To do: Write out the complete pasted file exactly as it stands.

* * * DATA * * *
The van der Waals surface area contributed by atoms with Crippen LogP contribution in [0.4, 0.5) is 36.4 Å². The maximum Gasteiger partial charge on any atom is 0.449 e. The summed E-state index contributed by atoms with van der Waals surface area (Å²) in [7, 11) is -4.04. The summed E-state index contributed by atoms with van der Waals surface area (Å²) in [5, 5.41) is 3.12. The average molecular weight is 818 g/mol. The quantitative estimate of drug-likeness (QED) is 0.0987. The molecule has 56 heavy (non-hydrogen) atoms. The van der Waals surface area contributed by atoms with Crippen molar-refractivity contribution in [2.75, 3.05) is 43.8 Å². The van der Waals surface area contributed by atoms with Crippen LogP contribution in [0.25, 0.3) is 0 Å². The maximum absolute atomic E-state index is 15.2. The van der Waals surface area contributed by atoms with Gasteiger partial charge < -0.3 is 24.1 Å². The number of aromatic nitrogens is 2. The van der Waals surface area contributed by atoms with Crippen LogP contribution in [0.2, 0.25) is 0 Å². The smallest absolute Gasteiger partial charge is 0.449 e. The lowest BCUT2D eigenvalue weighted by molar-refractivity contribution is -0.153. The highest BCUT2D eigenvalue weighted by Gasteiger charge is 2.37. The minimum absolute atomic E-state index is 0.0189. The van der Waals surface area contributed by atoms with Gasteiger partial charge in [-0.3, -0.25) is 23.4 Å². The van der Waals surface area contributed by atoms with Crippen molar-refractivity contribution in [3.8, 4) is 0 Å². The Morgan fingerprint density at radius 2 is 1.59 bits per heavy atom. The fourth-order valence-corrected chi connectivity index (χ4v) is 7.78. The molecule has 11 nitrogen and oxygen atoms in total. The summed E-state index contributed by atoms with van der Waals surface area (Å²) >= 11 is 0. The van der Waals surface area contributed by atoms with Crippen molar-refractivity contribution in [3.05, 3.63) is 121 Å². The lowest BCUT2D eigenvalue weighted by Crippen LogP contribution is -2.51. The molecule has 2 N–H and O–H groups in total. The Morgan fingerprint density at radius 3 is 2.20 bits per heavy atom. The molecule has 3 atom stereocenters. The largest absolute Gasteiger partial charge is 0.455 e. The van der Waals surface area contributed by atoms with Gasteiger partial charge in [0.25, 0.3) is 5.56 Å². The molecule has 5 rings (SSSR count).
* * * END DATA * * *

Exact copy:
The van der Waals surface area contributed by atoms with Crippen LogP contribution in [0.4, 0.5) is 36.4 Å². The maximum Gasteiger partial charge on any atom is 0.449 e. The summed E-state index contributed by atoms with van der Waals surface area (Å²) in [7, 11) is -4.04. The summed E-state index contributed by atoms with van der Waals surface area (Å²) in [5, 5.41) is 3.12. The average molecular weight is 818 g/mol. The quantitative estimate of drug-likeness (QED) is 0.0987. The molecule has 56 heavy (non-hydrogen) atoms. The van der Waals surface area contributed by atoms with Crippen molar-refractivity contribution in [2.75, 3.05) is 43.8 Å². The van der Waals surface area contributed by atoms with Crippen LogP contribution in [0.25, 0.3) is 0 Å². The maximum absolute atomic E-state index is 15.2. The van der Waals surface area contributed by atoms with Gasteiger partial charge < -0.3 is 24.1 Å². The number of aromatic nitrogens is 2. The van der Waals surface area contributed by atoms with Crippen LogP contribution in [0.2, 0.25) is 0 Å². The smallest absolute Gasteiger partial charge is 0.449 e. The lowest BCUT2D eigenvalue weighted by molar-refractivity contribution is -0.153. The highest BCUT2D eigenvalue weighted by Gasteiger charge is 2.37. The minimum absolute atomic E-state index is 0.0189. The van der Waals surface area contributed by atoms with Gasteiger partial charge in [-0.3, -0.25) is 23.4 Å². The van der Waals surface area contributed by atoms with Crippen molar-refractivity contribution in [3.8, 4) is 0 Å². The Morgan fingerprint density at radius 2 is 1.59 bits per heavy atom. The fourth-order valence-corrected chi connectivity index (χ4v) is 7.78. The molecule has 11 nitrogen and oxygen atoms in total. The summed E-state index contributed by atoms with van der Waals surface area (Å²) >= 11 is 0. The van der Waals surface area contributed by atoms with Crippen molar-refractivity contribution in [3.05, 3.63) is 121 Å². The lowest BCUT2D eigenvalue weighted by Crippen LogP contribution is -2.51. The molecule has 2 N–H and O–H groups in total. The Morgan fingerprint density at radius 3 is 2.20 bits per heavy atom. The molecule has 3 atom stereocenters. The largest absolute Gasteiger partial charge is 0.455 e. The van der Waals surface area contributed by atoms with Gasteiger partial charge in [0.25, 0.3) is 5.56 Å². The molecule has 5 rings (SSSR count).